Abstract: The Environment Protection and Biodiversity Conservation Act 1999 ("EPBCA" or "the Act") is the Australian government's keystone piece of environmental legislation. The EPBCA provides a legal framework to protect and manage nationally and internationally important flora, fauna, ecological communities, and heritage places - defined in the Act as matters of National Environmental Significance ("NES"). The Act comes into play when a proposed action has the potential to have a significant impact on a matter of national environmental significance. Although it has played a vital role in protecting Australia's environment, the EPBCA does not explicitly address the cumulative impact of multiple actions on matters of national environmental significance. Further, environmental litigation in the federal courts has failed to broaden the scope of the Act to incorporate cumulative impacts. Consequently, many individually insignificant impacts escape regulation under the EPBCA despite their cumulative contribution to negative pressure on the environment. This comment argues that because many of the most serious threats to matters of NES in Australia result from the cumulative impact of many activities, a holistic or landscape approach to the environmental assessment process is vital to appropriate environmental management. A shift to an assessment process that explicitly requires consideration of cumulative environmental impacts is a feasible, equitable, and cost-effective way to address this significant loophole in the EPBCA.
When Australia broke away from the supercontinent Gondwana over fifty million years ago it set the stage for a unique set of evolutionary forces to produce a land like no other.1 The resulting continent includes stunningly diverse ecosystems and millions of species found nowhere else in the world.2 Endowed with such an extraordinary natural environment, the Australian government attempts to balance conservation and the growing pressures of human activity through legislation.3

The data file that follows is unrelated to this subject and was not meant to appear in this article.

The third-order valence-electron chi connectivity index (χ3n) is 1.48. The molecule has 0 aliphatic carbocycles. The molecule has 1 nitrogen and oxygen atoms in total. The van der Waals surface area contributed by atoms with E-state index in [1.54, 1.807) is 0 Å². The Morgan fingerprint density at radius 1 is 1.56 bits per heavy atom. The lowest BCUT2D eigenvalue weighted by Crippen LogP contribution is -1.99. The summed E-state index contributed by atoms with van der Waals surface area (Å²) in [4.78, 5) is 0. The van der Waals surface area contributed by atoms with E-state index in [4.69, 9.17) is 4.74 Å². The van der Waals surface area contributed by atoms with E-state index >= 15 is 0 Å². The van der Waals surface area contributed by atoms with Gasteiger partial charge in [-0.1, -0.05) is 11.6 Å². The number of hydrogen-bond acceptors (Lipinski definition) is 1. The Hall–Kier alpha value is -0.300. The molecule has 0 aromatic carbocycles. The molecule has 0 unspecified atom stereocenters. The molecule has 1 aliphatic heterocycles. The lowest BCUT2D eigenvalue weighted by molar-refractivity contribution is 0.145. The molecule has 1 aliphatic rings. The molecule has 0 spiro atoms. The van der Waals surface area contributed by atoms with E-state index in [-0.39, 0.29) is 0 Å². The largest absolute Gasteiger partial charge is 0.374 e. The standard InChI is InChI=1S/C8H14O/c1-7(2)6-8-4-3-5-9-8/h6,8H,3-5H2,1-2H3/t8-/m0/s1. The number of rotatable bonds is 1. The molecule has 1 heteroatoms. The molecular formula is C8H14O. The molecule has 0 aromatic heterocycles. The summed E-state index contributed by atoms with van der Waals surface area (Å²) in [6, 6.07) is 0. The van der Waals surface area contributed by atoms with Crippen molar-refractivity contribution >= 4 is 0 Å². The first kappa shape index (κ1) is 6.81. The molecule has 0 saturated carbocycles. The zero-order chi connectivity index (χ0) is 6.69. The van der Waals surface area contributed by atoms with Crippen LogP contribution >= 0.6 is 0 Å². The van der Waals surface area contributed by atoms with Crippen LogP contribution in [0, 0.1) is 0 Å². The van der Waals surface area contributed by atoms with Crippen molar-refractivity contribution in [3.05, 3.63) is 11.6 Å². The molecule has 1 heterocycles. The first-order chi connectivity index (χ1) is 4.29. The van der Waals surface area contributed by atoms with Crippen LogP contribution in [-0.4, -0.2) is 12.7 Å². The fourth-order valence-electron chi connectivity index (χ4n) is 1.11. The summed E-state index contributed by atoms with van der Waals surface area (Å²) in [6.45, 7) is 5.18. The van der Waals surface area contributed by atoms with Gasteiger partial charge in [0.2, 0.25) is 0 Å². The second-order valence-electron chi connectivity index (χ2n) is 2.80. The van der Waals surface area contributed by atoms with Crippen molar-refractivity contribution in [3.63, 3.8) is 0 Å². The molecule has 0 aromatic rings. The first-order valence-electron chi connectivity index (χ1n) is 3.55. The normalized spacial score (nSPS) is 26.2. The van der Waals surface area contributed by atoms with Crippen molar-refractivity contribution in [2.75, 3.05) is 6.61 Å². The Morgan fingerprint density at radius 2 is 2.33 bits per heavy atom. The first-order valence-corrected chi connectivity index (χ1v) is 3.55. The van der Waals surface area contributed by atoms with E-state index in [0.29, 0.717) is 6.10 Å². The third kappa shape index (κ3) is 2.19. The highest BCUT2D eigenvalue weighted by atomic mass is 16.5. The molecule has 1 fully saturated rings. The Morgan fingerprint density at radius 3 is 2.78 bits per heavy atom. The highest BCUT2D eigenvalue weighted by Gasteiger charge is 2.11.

However, the Australian government's central environmental legislation, the Environment Protection and Biodiversity Conservation Act 1999 ("EPBCA"),4 is ill-equipped to achieve this balance. The legislation's overarching goal is to protect and manage nationally and internationally important flora, fauna, ecological communities, and heritage places, all defined in the EPBCA as matters of national environmental significance ("NES").5 The EPBCA falls short of this goal because the environmental assessment process is narrowly focused on the environmental impacts of individual projects.6 This failure ignores the broader environmental implications of any single proposed project. As a result, the environmental assessment process does not properly address environmental impacts at the more critical landscape and ecosystem scale.7
While individual effects may be insignificant on their own, impacts from one or more sources often result in the degradation of critical resources over time.8 Indeed, evidence indicates that the most damaging environmental effects may result not from the direct effects of a discrete action, "but from the combination of the individually minor effects of multiple actions over time."9 The successive, incremental, and combined impacts of multiple actions on the environment are known as cumulative impacts.10
The EPBCA is triggered when a proposed project might have a significant impact on a matter of NES.11 Under the current EPBCA, there is an unacceptable risk that individual projects will be considered safe for the environment, even though such projects may have very significant cumulative impacts. Cumulative impacts by definition cannot be addressed effectively in isolation.12 This is an important environmental consideration not addressed under the current statutory framework. Therefore, the EPBCA should include a clear mechanism for assessing the likely cumulative impacts of a proposed development project over time and in conjunction with other projects. …